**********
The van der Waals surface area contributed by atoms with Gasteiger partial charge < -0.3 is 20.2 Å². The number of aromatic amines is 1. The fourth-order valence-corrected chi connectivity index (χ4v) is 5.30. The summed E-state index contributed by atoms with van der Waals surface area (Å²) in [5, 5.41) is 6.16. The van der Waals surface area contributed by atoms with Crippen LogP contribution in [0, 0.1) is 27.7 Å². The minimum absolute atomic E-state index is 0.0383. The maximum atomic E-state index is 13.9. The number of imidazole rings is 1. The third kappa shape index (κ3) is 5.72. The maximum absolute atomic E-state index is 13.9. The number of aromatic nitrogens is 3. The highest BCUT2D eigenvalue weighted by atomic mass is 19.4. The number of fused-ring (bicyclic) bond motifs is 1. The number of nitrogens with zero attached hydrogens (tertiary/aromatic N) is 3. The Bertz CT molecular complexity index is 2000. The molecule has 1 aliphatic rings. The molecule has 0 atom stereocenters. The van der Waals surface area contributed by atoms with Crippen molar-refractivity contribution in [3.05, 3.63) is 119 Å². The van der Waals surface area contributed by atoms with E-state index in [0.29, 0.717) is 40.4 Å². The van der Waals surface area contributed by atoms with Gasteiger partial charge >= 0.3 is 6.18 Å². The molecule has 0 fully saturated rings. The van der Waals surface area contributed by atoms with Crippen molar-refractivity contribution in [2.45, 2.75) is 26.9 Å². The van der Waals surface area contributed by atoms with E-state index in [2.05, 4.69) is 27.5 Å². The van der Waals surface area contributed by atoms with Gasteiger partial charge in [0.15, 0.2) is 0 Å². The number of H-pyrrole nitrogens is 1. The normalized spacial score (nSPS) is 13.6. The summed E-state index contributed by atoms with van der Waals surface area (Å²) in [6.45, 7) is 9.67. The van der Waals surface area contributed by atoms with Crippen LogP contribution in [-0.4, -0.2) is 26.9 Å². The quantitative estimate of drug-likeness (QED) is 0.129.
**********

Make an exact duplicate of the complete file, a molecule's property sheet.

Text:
The van der Waals surface area contributed by atoms with Gasteiger partial charge < -0.3 is 20.2 Å². The number of aromatic amines is 1. The fourth-order valence-corrected chi connectivity index (χ4v) is 5.30. The summed E-state index contributed by atoms with van der Waals surface area (Å²) in [5, 5.41) is 6.16. The van der Waals surface area contributed by atoms with Crippen LogP contribution in [0, 0.1) is 27.7 Å². The minimum absolute atomic E-state index is 0.0383. The maximum atomic E-state index is 13.9. The number of imidazole rings is 1. The third kappa shape index (κ3) is 5.72. The maximum absolute atomic E-state index is 13.9. The number of aromatic nitrogens is 3. The highest BCUT2D eigenvalue weighted by atomic mass is 19.4. The number of fused-ring (bicyclic) bond motifs is 1. The number of nitrogens with zero attached hydrogens (tertiary/aromatic N) is 3. The Bertz CT molecular complexity index is 2000. The molecule has 1 aliphatic rings. The molecule has 0 atom stereocenters. The van der Waals surface area contributed by atoms with Crippen molar-refractivity contribution in [3.05, 3.63) is 119 Å². The van der Waals surface area contributed by atoms with E-state index in [0.29, 0.717) is 40.4 Å². The van der Waals surface area contributed by atoms with Gasteiger partial charge >= 0.3 is 6.18 Å². The molecule has 0 fully saturated rings. The van der Waals surface area contributed by atoms with Crippen molar-refractivity contribution in [2.45, 2.75) is 26.9 Å². The van der Waals surface area contributed by atoms with E-state index in [2.05, 4.69) is 27.5 Å². The van der Waals surface area contributed by atoms with Gasteiger partial charge in [0.15, 0.2) is 0 Å². The number of H-pyrrole nitrogens is 1. The normalized spacial score (nSPS) is 13.6. The summed E-state index contributed by atoms with van der Waals surface area (Å²) in [6.45, 7) is 9.67. The van der Waals surface area contributed by atoms with Crippen LogP contribution in [-0.4, -0.2) is 26.9 Å². The quantitative estimate of drug-likeness (QED) is 0.129.